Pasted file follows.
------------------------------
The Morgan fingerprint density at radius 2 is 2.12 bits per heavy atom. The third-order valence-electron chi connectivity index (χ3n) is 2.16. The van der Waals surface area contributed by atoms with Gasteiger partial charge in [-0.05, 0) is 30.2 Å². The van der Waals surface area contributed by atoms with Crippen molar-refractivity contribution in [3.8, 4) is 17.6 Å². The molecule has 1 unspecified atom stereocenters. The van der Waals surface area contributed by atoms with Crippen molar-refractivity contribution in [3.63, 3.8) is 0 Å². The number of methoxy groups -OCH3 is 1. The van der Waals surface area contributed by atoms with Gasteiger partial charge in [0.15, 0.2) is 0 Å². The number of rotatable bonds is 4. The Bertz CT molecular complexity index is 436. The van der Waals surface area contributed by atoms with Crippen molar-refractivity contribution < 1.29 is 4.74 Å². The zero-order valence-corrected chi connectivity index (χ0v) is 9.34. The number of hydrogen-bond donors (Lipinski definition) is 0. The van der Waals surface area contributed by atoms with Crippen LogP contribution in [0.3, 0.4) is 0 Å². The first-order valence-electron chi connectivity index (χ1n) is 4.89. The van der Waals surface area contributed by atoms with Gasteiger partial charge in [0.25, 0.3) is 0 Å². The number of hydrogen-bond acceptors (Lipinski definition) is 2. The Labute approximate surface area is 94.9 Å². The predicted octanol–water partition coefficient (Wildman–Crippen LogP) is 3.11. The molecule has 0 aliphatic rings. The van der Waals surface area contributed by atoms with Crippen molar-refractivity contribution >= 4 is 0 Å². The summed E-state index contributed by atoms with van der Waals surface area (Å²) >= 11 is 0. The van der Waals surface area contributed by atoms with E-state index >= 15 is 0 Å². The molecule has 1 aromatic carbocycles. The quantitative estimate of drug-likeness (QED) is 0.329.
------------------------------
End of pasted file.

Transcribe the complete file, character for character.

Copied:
The Morgan fingerprint density at radius 2 is 2.12 bits per heavy atom. The third-order valence-electron chi connectivity index (χ3n) is 2.16. The van der Waals surface area contributed by atoms with Gasteiger partial charge in [-0.05, 0) is 30.2 Å². The van der Waals surface area contributed by atoms with Crippen molar-refractivity contribution in [3.8, 4) is 17.6 Å². The molecule has 1 unspecified atom stereocenters. The van der Waals surface area contributed by atoms with Crippen molar-refractivity contribution in [3.63, 3.8) is 0 Å². The number of methoxy groups -OCH3 is 1. The van der Waals surface area contributed by atoms with Gasteiger partial charge in [0.15, 0.2) is 0 Å². The number of rotatable bonds is 4. The Bertz CT molecular complexity index is 436. The van der Waals surface area contributed by atoms with Crippen molar-refractivity contribution < 1.29 is 4.74 Å². The zero-order valence-corrected chi connectivity index (χ0v) is 9.34. The number of hydrogen-bond donors (Lipinski definition) is 0. The van der Waals surface area contributed by atoms with Crippen LogP contribution in [0.3, 0.4) is 0 Å². The first-order valence-electron chi connectivity index (χ1n) is 4.89. The van der Waals surface area contributed by atoms with Gasteiger partial charge in [0.25, 0.3) is 0 Å². The number of hydrogen-bond acceptors (Lipinski definition) is 2. The Labute approximate surface area is 94.9 Å². The predicted octanol–water partition coefficient (Wildman–Crippen LogP) is 3.11. The molecule has 0 aliphatic rings. The van der Waals surface area contributed by atoms with Crippen molar-refractivity contribution >= 4 is 0 Å². The summed E-state index contributed by atoms with van der Waals surface area (Å²) >= 11 is 0. The van der Waals surface area contributed by atoms with E-state index >= 15 is 0 Å². The molecule has 1 aromatic carbocycles. The quantitative estimate of drug-likeness (QED) is 0.329.